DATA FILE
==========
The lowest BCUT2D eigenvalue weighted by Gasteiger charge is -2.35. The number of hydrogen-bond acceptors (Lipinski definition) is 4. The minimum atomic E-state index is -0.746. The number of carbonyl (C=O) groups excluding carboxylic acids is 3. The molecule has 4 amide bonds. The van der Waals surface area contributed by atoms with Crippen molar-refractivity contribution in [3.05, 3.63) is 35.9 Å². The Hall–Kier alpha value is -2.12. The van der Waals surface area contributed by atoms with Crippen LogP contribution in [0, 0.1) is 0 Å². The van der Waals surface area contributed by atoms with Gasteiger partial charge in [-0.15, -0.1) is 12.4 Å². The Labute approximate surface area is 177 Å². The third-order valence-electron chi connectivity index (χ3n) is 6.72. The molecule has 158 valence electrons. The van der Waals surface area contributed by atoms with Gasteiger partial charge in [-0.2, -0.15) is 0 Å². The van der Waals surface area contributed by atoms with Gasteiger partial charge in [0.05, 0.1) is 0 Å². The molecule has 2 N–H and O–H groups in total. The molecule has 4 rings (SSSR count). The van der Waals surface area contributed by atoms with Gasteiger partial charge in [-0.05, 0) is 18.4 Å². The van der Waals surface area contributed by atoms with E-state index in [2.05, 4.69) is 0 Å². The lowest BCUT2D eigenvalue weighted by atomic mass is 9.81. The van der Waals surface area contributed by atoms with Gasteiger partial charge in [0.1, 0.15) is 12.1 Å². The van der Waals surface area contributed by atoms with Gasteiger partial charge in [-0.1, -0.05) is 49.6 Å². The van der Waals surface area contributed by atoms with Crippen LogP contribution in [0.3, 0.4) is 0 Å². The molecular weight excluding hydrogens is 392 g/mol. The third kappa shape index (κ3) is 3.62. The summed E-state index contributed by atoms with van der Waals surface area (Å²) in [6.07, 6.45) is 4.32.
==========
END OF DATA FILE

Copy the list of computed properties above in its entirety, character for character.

The lowest BCUT2D eigenvalue weighted by Gasteiger charge is -2.35. The number of hydrogen-bond acceptors (Lipinski definition) is 4. The minimum atomic E-state index is -0.746. The number of carbonyl (C=O) groups excluding carboxylic acids is 3. The molecule has 4 amide bonds. The van der Waals surface area contributed by atoms with Crippen molar-refractivity contribution in [3.05, 3.63) is 35.9 Å². The Hall–Kier alpha value is -2.12. The van der Waals surface area contributed by atoms with Crippen LogP contribution in [0, 0.1) is 0 Å². The van der Waals surface area contributed by atoms with Gasteiger partial charge in [-0.15, -0.1) is 12.4 Å². The Labute approximate surface area is 177 Å². The third-order valence-electron chi connectivity index (χ3n) is 6.72. The molecule has 158 valence electrons. The van der Waals surface area contributed by atoms with Gasteiger partial charge in [-0.2, -0.15) is 0 Å². The van der Waals surface area contributed by atoms with Gasteiger partial charge in [0.05, 0.1) is 0 Å². The molecule has 2 N–H and O–H groups in total. The molecule has 4 rings (SSSR count). The van der Waals surface area contributed by atoms with Gasteiger partial charge in [-0.05, 0) is 18.4 Å². The van der Waals surface area contributed by atoms with E-state index in [2.05, 4.69) is 0 Å². The lowest BCUT2D eigenvalue weighted by atomic mass is 9.81. The van der Waals surface area contributed by atoms with Gasteiger partial charge in [0.1, 0.15) is 12.1 Å². The van der Waals surface area contributed by atoms with Gasteiger partial charge in [-0.1, -0.05) is 49.6 Å². The van der Waals surface area contributed by atoms with Crippen LogP contribution in [0.3, 0.4) is 0 Å². The molecular weight excluding hydrogens is 392 g/mol. The third kappa shape index (κ3) is 3.62. The summed E-state index contributed by atoms with van der Waals surface area (Å²) in [6.07, 6.45) is 4.32.